As for this poem, there are so many striking lines in it: the decades like razor wire, the arctic rim, et al, and of course the incubus-like peglegged pilot. I can feel the spray, the chill, the faint whiff of some tropical isle a million miles away, and of course, doom dead ahead. And yet, "sail on sail on sailor." This is a pleasure to read.

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    1. Thanks BFF--you quote my own favorite lines--amazing coincidence. ;_)

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  10. so I should be in bed, but I can't, so I won't (or as the rhyme goes...)

    the penultimate verse is the siren, for me, that would lead me grinning foolish and wild to drink Poseidon's salt tears. yet somehow, in the close, there remains that heat - embered, perhaps, but no less a fury and spark than what our Titan graced us with before the gods shackled him for the eagle's snack.

    love has strong teeth, doesn't s/he? ~

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  11. I think those of us who create are always hearing a siren's call. We travel the sea in our minds trying to paint a shore we can never reach. The visual seascape you write speaks to the poet sailor in me.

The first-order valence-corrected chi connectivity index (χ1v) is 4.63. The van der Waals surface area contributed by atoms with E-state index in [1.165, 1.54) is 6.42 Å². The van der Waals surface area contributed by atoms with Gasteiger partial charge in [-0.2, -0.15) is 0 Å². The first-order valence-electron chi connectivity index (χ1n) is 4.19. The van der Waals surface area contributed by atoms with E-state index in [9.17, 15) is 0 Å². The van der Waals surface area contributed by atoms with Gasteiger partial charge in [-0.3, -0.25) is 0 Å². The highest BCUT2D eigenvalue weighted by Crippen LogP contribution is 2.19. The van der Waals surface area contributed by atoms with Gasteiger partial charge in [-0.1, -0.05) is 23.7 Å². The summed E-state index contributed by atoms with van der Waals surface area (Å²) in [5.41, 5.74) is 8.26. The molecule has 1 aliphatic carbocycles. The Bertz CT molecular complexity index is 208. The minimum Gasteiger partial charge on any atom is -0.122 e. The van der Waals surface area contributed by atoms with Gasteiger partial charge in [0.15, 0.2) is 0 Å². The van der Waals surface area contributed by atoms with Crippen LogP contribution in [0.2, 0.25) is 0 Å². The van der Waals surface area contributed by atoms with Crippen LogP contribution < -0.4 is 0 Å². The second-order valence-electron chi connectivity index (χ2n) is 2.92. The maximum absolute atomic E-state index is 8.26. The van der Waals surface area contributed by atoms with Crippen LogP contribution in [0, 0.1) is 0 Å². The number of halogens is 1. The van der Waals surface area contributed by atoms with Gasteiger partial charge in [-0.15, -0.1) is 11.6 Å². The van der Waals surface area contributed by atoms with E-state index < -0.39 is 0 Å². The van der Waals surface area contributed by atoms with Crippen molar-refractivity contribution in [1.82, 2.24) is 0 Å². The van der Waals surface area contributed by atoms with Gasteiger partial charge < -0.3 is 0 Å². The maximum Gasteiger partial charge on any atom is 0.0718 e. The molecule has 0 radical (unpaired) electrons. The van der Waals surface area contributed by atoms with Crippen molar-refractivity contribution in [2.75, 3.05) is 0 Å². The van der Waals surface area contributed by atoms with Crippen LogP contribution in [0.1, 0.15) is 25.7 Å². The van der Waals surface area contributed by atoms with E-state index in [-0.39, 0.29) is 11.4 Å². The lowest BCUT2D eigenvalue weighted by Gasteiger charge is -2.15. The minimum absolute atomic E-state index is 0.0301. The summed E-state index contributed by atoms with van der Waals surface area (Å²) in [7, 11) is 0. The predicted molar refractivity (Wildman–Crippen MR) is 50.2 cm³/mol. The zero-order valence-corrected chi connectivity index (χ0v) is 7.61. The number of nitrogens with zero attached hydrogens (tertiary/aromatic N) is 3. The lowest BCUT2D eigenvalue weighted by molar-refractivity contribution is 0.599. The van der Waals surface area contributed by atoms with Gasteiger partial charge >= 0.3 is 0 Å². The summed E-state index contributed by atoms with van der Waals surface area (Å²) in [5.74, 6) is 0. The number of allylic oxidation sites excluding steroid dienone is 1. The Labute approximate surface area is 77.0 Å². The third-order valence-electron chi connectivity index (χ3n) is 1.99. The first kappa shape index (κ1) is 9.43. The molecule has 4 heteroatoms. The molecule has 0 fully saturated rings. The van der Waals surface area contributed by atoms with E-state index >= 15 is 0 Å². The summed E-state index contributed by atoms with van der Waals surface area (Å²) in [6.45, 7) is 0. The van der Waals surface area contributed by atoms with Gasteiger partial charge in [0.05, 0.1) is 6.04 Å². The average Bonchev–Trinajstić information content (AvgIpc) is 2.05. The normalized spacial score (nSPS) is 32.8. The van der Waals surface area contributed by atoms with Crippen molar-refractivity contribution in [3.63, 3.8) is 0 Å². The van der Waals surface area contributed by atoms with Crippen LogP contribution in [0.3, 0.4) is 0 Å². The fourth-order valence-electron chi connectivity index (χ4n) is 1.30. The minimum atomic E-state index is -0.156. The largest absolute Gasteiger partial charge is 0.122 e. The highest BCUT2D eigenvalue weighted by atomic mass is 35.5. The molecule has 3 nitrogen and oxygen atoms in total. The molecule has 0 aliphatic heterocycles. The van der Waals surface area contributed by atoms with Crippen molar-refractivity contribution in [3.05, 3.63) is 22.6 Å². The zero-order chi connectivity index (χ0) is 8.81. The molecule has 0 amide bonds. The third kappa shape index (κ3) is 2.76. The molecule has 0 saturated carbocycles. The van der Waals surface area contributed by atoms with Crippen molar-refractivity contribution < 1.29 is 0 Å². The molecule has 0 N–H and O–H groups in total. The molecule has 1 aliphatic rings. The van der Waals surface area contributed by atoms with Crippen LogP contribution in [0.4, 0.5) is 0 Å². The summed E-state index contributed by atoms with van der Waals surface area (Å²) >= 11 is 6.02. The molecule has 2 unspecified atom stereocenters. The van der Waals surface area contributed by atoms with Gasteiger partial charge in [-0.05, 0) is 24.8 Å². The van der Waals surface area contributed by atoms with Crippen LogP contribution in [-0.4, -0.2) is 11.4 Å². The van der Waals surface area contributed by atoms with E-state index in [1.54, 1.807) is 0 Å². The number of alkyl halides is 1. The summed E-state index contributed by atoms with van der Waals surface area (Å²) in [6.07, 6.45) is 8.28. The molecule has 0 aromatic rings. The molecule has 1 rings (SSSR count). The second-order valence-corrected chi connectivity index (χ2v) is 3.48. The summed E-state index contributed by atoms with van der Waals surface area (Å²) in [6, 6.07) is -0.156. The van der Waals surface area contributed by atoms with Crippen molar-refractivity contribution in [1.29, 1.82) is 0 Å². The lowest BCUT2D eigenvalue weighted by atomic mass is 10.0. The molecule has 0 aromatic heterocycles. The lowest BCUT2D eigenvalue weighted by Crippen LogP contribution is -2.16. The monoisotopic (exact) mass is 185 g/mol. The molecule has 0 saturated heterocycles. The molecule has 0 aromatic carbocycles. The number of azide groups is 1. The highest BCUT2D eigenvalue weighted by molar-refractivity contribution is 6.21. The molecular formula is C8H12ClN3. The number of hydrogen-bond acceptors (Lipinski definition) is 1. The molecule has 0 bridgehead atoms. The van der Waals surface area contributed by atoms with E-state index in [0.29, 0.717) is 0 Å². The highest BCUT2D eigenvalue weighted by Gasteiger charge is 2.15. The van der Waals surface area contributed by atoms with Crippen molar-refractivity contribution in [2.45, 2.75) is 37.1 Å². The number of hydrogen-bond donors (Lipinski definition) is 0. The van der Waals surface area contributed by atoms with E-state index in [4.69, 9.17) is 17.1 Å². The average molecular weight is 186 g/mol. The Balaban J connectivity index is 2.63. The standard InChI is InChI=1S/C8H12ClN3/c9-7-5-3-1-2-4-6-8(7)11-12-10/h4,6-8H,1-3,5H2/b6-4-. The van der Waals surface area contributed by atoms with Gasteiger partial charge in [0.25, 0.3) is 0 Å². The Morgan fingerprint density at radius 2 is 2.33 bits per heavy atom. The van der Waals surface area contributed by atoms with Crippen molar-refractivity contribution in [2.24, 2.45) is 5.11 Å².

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  12. Love this oceanic love...your descriptions and reading are rich, Hedge. :)

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  13. They curse each plank we walk, and
    even the death below
    so nothing can really save us,
    yet the peg-leg pilot
    steers us onward.

    It literally conjures pictures of the unwanted being sent over the plank but still some others are saved by a one-legged who could have suffered himself. It's the way of the world that some are shoved into oblivion while others have the good fortune to live on through miracles. Thoughtful take Joy!

    Hank

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'Poetry is an echo asking a shadow to dance' ~Carl Sandburg